Friday, December 14, 2012

Dishing out Delicious Dialogues


I just read a book three days back, it was a MG book about a small boy who finds a monster underneath his bed. The book was dialogue heavy. Infact, I could say that the entire book was like a conversation between the boy and his monster. Many people have told me that they prefer a book that has pages filled with dialogues.

I will share nuggets about dialogues which I have gathered from several sources, including my own insights from the books I have read  and liked and also from the assignments of my students: why I liked some dialogues more than the others.
                                      
1.  Dialogues should be as natural as possible. For this we have to be good listeners. We should listen to how people talk. Stilted and forced dialogues hampers a great scene.  

2.  Long Dialogues are boring. Just like long descriptions can put readers to sleep so can long dialogues.

3.  Dialogues with too much information can grate on the nerves. It becomes obvious that the author has made the dialogue a dumping ground for information overload. Add the information little by little.

4. Overdoing of dialogue tags detracts from the actual dialogues. Sometimes  “ she said,  he replied, ” are better than fancy dialogues tags which distracts the readers’ attention from the actual dialogues.

5.  Whenever there is a dialogue between two people, dialogue tags can be done away with. The reader is intelligent and is capable of understanding which character is saying what.

6.   Dialogues should always be authentic and real. We should do our research to check for the authenticity of dialogues: will a doctor talk like that, would a policeman say this, will a teacher speak in this way, will a teenager use that word?

7.   Dialogues should always be broken with action. This way our readers will remember that our characters are real people engaging in some action.

8.   Racial stereotypes and slang must be avoided, unless its the character's trait that he/she speaks slang.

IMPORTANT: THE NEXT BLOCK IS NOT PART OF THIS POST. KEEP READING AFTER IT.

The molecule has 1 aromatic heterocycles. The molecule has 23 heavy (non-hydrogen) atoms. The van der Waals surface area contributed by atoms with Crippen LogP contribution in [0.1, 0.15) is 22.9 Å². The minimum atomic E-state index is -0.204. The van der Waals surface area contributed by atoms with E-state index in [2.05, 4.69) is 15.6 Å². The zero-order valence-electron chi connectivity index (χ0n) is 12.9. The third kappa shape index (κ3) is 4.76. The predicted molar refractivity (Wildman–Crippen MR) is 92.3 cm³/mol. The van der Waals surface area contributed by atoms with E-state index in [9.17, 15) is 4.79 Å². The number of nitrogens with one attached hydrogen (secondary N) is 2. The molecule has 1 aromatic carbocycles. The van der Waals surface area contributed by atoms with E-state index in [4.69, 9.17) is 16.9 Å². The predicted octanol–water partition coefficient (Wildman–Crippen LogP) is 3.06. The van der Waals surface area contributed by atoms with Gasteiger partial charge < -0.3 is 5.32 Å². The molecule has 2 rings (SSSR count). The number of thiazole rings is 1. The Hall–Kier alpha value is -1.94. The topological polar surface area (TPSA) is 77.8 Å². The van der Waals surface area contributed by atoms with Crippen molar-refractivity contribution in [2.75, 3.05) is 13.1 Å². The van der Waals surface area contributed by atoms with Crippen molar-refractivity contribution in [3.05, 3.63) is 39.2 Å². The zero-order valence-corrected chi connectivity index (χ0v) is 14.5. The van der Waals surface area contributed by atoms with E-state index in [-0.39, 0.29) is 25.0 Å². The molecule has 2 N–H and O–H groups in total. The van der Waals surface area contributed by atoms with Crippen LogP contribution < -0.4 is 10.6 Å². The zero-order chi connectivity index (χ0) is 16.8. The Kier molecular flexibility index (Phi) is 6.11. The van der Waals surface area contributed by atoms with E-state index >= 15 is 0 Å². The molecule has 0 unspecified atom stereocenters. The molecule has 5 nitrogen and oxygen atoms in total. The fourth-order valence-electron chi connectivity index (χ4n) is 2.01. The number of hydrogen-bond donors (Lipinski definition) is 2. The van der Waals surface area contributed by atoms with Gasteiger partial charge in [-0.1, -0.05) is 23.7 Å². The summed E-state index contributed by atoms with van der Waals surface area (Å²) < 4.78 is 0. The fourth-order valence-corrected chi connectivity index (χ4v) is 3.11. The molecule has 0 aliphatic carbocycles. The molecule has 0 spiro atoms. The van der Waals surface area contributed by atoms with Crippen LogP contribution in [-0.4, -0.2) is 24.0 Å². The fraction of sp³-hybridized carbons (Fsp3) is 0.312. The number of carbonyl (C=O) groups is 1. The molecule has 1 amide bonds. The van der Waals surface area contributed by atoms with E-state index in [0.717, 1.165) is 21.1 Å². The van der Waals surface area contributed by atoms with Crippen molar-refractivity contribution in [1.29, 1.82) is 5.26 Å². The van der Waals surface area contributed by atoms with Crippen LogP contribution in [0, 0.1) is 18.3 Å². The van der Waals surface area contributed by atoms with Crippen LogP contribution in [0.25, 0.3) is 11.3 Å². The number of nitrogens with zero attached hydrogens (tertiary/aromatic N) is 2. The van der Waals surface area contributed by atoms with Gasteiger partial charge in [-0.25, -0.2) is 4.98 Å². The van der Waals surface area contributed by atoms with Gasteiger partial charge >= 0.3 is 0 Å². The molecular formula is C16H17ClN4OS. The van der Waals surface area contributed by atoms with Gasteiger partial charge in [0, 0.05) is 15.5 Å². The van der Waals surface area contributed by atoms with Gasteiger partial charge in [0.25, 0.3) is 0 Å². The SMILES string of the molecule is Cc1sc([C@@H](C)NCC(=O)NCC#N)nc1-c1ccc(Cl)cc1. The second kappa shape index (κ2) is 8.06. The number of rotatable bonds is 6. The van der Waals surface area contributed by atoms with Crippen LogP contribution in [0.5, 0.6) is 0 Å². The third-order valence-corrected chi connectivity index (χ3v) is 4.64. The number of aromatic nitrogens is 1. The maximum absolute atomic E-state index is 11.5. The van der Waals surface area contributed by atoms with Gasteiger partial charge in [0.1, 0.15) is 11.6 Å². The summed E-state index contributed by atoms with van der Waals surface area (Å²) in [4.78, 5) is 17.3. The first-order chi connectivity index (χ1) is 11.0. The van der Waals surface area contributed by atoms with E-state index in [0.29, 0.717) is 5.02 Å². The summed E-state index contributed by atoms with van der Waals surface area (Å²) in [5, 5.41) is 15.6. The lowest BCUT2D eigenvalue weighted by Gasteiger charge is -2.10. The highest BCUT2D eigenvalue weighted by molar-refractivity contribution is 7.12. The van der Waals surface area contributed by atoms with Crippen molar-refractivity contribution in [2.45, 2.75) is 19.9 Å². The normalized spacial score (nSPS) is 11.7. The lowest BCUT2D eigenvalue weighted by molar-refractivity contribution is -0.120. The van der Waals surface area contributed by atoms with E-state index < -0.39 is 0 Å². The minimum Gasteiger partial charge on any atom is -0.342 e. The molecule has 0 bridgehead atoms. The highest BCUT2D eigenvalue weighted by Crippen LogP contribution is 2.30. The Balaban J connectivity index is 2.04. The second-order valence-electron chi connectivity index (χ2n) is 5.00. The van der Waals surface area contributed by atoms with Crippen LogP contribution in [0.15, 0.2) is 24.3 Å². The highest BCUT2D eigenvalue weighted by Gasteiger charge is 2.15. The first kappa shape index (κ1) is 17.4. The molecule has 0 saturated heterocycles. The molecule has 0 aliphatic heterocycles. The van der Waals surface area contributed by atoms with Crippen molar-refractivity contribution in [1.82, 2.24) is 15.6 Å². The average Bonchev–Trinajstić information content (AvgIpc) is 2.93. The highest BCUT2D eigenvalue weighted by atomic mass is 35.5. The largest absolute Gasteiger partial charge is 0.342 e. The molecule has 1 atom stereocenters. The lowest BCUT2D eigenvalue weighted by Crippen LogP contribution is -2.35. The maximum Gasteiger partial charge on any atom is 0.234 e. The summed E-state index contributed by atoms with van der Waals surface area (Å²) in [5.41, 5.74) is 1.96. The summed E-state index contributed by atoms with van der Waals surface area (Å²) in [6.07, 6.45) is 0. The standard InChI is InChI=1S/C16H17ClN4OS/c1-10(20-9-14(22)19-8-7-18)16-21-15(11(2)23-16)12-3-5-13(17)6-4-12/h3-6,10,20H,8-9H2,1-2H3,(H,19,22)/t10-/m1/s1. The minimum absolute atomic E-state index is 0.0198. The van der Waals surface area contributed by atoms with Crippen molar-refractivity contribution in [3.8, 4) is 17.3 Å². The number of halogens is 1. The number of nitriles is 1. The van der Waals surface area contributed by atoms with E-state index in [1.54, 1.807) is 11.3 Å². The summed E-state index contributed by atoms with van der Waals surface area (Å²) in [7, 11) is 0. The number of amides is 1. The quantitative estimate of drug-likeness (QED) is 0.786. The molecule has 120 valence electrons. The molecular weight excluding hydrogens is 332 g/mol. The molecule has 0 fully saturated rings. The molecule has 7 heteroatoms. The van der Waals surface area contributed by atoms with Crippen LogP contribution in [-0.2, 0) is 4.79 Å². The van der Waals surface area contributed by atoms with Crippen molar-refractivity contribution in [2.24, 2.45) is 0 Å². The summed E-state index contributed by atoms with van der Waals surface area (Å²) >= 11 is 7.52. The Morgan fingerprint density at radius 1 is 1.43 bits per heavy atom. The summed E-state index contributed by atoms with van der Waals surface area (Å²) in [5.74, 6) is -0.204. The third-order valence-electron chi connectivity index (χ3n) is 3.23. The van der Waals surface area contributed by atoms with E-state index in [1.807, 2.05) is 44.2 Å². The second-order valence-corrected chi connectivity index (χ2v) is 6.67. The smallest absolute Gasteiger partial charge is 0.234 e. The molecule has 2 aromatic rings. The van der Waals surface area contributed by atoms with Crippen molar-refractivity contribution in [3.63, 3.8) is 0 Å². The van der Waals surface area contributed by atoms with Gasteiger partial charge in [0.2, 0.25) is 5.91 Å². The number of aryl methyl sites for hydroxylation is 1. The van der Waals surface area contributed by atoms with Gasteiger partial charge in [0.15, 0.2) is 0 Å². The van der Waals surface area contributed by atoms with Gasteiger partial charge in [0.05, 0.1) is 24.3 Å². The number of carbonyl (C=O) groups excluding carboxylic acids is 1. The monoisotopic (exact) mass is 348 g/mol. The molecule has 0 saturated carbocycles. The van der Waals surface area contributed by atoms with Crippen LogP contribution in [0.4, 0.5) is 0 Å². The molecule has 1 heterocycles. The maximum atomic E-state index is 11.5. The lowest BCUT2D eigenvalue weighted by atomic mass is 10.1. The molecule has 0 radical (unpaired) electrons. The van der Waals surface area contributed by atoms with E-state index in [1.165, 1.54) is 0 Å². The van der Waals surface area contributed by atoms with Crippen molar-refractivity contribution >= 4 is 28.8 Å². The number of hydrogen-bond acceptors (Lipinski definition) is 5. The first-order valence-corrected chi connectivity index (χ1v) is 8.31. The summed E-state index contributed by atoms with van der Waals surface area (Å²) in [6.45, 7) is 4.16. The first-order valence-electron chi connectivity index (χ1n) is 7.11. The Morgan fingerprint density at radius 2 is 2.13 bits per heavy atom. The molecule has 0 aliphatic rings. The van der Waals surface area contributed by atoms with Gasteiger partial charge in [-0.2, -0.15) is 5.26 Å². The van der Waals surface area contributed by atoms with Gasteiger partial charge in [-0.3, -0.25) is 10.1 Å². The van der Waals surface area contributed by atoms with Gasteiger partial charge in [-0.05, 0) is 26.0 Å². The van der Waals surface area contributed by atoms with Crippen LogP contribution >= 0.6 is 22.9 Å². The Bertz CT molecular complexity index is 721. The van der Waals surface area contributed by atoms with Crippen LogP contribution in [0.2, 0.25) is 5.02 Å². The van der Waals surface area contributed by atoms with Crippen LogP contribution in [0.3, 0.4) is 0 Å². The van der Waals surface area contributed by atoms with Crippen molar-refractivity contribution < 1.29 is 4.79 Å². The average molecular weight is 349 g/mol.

9.   Dialogues should and must contribute to the plot.

10.  The purpose of the dialogue is to advance the story, flesh out the character and ofcourse provide the reader a welcome break from long descriptive paragraphs. And the dialogue should do all that.

11.  Dialogues should suit the occasion and the scene. You can’t have people cracking jokes with a dead body lying around, unless they are the murderers.

12.  Dialogues can identify characters. It would be fun to make certain characters speak in a certain way. I like the way Hagrid spoke in the Potter books.

 Dialogues are the fun part of my manuscripts. One of my dialogue sins is overdoing on dialogue tags (I hate to repeat a dialogue tag, I prefer to add variety). I also have a tendency to write long dialogues. What about you all?  How do you all tackle dialogues? Any dialogue guilts that you would like to admit?  

24 comments:

  1. Agree with you, Rachna that diagloues must be crisp and be associated with character easily! They provide the momentum to the story:)

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  2. So agree with you Rachna. I've had to work on having too much dialogue with no action in my story. It's taken many revisions to get it hopefully right.

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  3. Great post. It's chit chat that gets on my nerves most. Usually it's done to make the scene feel more real but it's very annoying.

    mood
    Moody Writing

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  4. I've learned to break up long dialogue, especially when it comes to guys. They tend to say less than females do.

    Great post, Rachna.

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  5. All good tips! I've learned to use just simple tags.

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  6. These are excellent points. I aim to follow them when writing dialogue. :) Number 4 is probably my pet peeve - or rather, long tag lines are. Overall I think long tag lines distract and detract from the conversation.

    Good post! Have a great weekend! :)